Breathwork Series: What are the Benefits of Breathwork?

 

 

learn how breathwork can benefit you

As most of you are aware, I need my woo-woo with a heavy seasoning of science to back it up.

I have NO doubt that different holistic and less mainstream modalities can help us with a ton of different health issues or improve our well-being. Acupuncture, Thai abdominal massages, and naturopathy in conjunction with 3 rounds of antibiotics helped to treat notoriously hard to get rid of Small Intestinal Bacterial Overgrowth when I came down with it 5 years ago.

Even though I’ve experienced the healing hands of holistic treatments I’m still not just going to take someone’s word that it works and I don’t expect you to either!

I went into my first experience with breathwork completely blind. Breathwork is one of the many tools Jacq Gould uses during her Signature Group Coaching called Reconnected and after trying it for the first time I was blown away. 

Once the group was over I ran to the computer to do some digging Scooby-Doo style on what the heck just happened to me and texted her later to find out where she got certified because I knew I HAD to continue this journey.

I ended up getting certified as a breathwork facilitator through XPT and never looked back!

—->DOWNLOAD YOUR BREATHWORK BREAKTHROUGH JOURNAL AND GET ALERTED OF FREE GROUP BREATHWORK SESSIONS<—-

Want to learn all about the scientific benefits of breathwork? Ya girls got your back!

If your new to breathwork check out my Intro to Breathwork post to get some background.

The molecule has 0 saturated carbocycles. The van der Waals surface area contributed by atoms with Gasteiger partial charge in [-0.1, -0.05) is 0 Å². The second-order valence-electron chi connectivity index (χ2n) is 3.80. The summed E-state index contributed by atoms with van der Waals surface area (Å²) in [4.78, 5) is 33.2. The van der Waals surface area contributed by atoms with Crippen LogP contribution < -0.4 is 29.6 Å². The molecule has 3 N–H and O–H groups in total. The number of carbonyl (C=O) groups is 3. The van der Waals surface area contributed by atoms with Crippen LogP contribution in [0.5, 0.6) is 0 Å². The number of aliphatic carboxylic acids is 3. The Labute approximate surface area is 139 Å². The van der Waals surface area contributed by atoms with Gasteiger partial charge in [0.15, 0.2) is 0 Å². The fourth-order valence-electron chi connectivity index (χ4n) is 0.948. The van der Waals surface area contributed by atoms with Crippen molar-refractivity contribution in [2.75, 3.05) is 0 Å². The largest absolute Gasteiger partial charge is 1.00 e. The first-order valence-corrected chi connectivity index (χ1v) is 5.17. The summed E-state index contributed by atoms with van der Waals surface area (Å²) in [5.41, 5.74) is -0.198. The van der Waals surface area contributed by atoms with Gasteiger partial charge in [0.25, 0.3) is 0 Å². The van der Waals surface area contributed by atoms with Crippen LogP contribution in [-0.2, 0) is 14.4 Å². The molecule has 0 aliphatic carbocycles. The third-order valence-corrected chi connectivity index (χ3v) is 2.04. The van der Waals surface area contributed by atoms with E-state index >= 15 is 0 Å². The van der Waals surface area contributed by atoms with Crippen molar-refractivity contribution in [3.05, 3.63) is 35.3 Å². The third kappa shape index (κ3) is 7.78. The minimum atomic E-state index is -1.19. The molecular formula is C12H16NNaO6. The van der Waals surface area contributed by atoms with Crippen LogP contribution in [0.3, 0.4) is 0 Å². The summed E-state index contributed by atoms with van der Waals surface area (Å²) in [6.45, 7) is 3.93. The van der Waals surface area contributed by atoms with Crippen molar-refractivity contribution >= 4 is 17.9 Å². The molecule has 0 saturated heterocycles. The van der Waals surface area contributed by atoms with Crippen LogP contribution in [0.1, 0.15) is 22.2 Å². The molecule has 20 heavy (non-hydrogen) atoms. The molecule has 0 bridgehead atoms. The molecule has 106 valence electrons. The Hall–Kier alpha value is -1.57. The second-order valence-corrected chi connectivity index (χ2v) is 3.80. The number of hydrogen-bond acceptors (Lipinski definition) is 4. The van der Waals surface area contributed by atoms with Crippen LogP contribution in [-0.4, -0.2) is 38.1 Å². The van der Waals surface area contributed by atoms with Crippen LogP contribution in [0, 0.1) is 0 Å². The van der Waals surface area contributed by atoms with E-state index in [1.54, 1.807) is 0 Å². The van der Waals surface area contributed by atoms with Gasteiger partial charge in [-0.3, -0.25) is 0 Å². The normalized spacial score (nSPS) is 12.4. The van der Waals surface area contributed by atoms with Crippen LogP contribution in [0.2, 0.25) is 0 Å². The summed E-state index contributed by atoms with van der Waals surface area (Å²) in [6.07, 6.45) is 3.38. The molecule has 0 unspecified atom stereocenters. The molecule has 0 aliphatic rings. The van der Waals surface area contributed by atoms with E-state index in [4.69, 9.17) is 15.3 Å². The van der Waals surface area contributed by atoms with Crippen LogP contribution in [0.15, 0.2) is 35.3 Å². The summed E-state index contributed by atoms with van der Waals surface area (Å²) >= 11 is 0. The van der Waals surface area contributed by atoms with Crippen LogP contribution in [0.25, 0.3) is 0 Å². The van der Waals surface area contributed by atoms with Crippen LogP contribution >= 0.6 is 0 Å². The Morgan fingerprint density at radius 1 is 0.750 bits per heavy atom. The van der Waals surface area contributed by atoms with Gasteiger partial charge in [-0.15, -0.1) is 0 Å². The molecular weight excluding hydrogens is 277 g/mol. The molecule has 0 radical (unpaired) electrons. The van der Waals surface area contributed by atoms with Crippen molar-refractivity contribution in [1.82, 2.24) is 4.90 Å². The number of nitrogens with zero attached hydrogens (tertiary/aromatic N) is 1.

*This content is not intended to be a substitute for professional medical advice, diagnosis, or treatment. Always seek the advice of your physician or other qualified health provider with any questions you may have regarding a medical condition.*

 

 

the benefits of breathwork

 

 

What is the difference between deep breathing and a breathwork practice?

Deep breathing is when you are making a conscious effort to inhale large amounts of oxygen by letting the diaphragm expand. Deep breathing or diaphragmatic breathing is a type of breathwork.

A breathwork practice is a group of breathing exercises used to manipulate your breathing rate with a specific goal in mind. As a facilitator, I will choose different breathing exercises or patterns depending on the issues my participants want to address or the feelings they want to tap into.

 

How Does Breathwork Effect the Body?

Every day, there’s near-constant bids for our attention from other people that keep us in a fight, flight, or freeze mode (sympathetic state): Beeps from our phones, social media, emails, cars whizzing by and much, much more. Our bodies are almost always on alert ready for the next thing you have to switch your attention to.

When our sympathetic state is activated our heart rate accelerates, our stomach puts digestion on pause, and our blood pressure starts to rise. All to prepare us in case we need to defend ourselves or run away like the kids in Stranger Things from the Mind Flayer. 

Most of the time fighting or running away isn’t necessary, but our bodies don’t know that! Your sympathetic system can be like your neighbor’s overly sensitive car alarm. Come anywhere near it and off it goes!

This near-constant state of alertness makes it hard for some people to be able to wind down. Their bodies stay stuck in this highly alert state and they don’t get nearly enough time in the rest and digest mode (parasympathetic state). 

The parasympathetic state helps to not only undo the effects of being in a sympathetic mode after a stressful event but to heal the body, lower inflammation, increase digestion and absorption of nutrients.

Being stuck in a sympathetic state too often or not spending enough time in a parasympathetic state can lead to anxiety, burnout, stress, insomnia or poor quality of sleep, concentration issues, weight gain, decreased memory function, increased inflammation, heart disease, and high blood pressure.

Although, it’s been linked to autoimmune diseases and chronic pain there’s still a lot of preliminary research being done on it. 

Related:  Breathwork Series: Practicing Breathwork to Uplevel Your Life ASAP